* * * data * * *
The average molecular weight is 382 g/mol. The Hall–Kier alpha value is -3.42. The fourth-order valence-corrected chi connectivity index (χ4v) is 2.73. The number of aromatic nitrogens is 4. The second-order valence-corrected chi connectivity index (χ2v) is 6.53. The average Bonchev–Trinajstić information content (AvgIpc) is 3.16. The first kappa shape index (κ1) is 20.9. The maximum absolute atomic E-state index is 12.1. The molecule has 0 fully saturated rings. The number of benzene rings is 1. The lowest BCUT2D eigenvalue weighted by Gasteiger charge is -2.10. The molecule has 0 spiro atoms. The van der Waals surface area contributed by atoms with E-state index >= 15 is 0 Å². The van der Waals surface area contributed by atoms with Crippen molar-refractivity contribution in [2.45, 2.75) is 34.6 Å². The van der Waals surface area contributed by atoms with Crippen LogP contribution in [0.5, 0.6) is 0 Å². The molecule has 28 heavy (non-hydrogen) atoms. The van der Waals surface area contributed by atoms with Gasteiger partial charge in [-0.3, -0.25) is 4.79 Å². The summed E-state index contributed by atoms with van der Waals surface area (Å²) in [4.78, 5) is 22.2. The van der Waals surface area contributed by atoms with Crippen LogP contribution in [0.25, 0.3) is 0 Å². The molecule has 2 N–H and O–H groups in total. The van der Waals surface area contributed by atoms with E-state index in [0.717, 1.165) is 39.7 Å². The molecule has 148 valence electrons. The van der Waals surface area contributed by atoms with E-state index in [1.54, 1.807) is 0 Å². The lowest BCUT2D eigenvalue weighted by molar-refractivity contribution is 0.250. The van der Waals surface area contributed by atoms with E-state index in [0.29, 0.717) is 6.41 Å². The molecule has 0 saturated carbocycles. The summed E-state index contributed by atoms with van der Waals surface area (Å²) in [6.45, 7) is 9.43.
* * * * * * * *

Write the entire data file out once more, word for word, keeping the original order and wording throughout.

The average molecular weight is 382 g/mol. The Hall–Kier alpha value is -3.42. The fourth-order valence-corrected chi connectivity index (χ4v) is 2.73. The number of aromatic nitrogens is 4. The second-order valence-corrected chi connectivity index (χ2v) is 6.53. The average Bonchev–Trinajstić information content (AvgIpc) is 3.16. The first kappa shape index (κ1) is 20.9. The maximum absolute atomic E-state index is 12.1. The molecule has 0 fully saturated rings. The number of benzene rings is 1. The lowest BCUT2D eigenvalue weighted by Gasteiger charge is -2.10. The molecule has 0 spiro atoms. The van der Waals surface area contributed by atoms with E-state index >= 15 is 0 Å². The van der Waals surface area contributed by atoms with Crippen molar-refractivity contribution in [2.45, 2.75) is 34.6 Å². The van der Waals surface area contributed by atoms with Crippen LogP contribution in [0.5, 0.6) is 0 Å². The molecule has 28 heavy (non-hydrogen) atoms. The van der Waals surface area contributed by atoms with Gasteiger partial charge in [-0.3, -0.25) is 4.79 Å². The summed E-state index contributed by atoms with van der Waals surface area (Å²) in [4.78, 5) is 22.2. The van der Waals surface area contributed by atoms with Crippen LogP contribution in [0.25, 0.3) is 0 Å². The molecule has 2 N–H and O–H groups in total. The van der Waals surface area contributed by atoms with E-state index in [0.717, 1.165) is 39.7 Å². The molecule has 148 valence electrons. The van der Waals surface area contributed by atoms with E-state index in [1.54, 1.807) is 0 Å². The lowest BCUT2D eigenvalue weighted by molar-refractivity contribution is 0.250. The van der Waals surface area contributed by atoms with E-state index in [0.29, 0.717) is 6.41 Å². The molecule has 0 saturated carbocycles. The summed E-state index contributed by atoms with van der Waals surface area (Å²) in [6.45, 7) is 9.43.